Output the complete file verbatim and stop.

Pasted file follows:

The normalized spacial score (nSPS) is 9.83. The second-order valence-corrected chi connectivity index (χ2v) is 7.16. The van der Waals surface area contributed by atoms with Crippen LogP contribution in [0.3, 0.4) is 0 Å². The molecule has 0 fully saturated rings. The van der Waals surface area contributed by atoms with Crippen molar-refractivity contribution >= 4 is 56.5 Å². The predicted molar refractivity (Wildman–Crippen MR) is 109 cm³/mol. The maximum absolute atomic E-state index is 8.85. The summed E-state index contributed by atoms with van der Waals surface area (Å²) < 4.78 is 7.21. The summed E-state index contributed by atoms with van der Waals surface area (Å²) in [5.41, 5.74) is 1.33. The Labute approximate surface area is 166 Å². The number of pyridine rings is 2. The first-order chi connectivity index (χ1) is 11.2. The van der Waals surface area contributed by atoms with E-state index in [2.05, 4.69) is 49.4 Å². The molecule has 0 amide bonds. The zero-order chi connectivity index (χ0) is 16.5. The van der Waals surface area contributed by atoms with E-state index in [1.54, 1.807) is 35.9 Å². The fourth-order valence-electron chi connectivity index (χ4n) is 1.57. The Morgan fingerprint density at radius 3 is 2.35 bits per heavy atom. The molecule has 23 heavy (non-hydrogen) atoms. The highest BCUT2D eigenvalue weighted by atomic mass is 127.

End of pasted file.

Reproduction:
The normalized spacial score (nSPS) is 9.83. The second-order valence-corrected chi connectivity index (χ2v) is 7.16. The van der Waals surface area contributed by atoms with Crippen LogP contribution in [0.3, 0.4) is 0 Å². The molecule has 0 fully saturated rings. The van der Waals surface area contributed by atoms with Crippen molar-refractivity contribution >= 4 is 56.5 Å². The predicted molar refractivity (Wildman–Crippen MR) is 109 cm³/mol. The maximum absolute atomic E-state index is 8.85. The summed E-state index contributed by atoms with van der Waals surface area (Å²) < 4.78 is 7.21. The summed E-state index contributed by atoms with van der Waals surface area (Å²) in [5.41, 5.74) is 1.33. The Labute approximate surface area is 166 Å². The number of pyridine rings is 2. The first-order chi connectivity index (χ1) is 11.2. The van der Waals surface area contributed by atoms with E-state index in [2.05, 4.69) is 49.4 Å². The molecule has 0 amide bonds. The zero-order chi connectivity index (χ0) is 16.5. The van der Waals surface area contributed by atoms with E-state index in [1.54, 1.807) is 35.9 Å². The fourth-order valence-electron chi connectivity index (χ4n) is 1.57. The Morgan fingerprint density at radius 3 is 2.35 bits per heavy atom. The molecule has 23 heavy (non-hydrogen) atoms. The highest BCUT2D eigenvalue weighted by atomic mass is 127.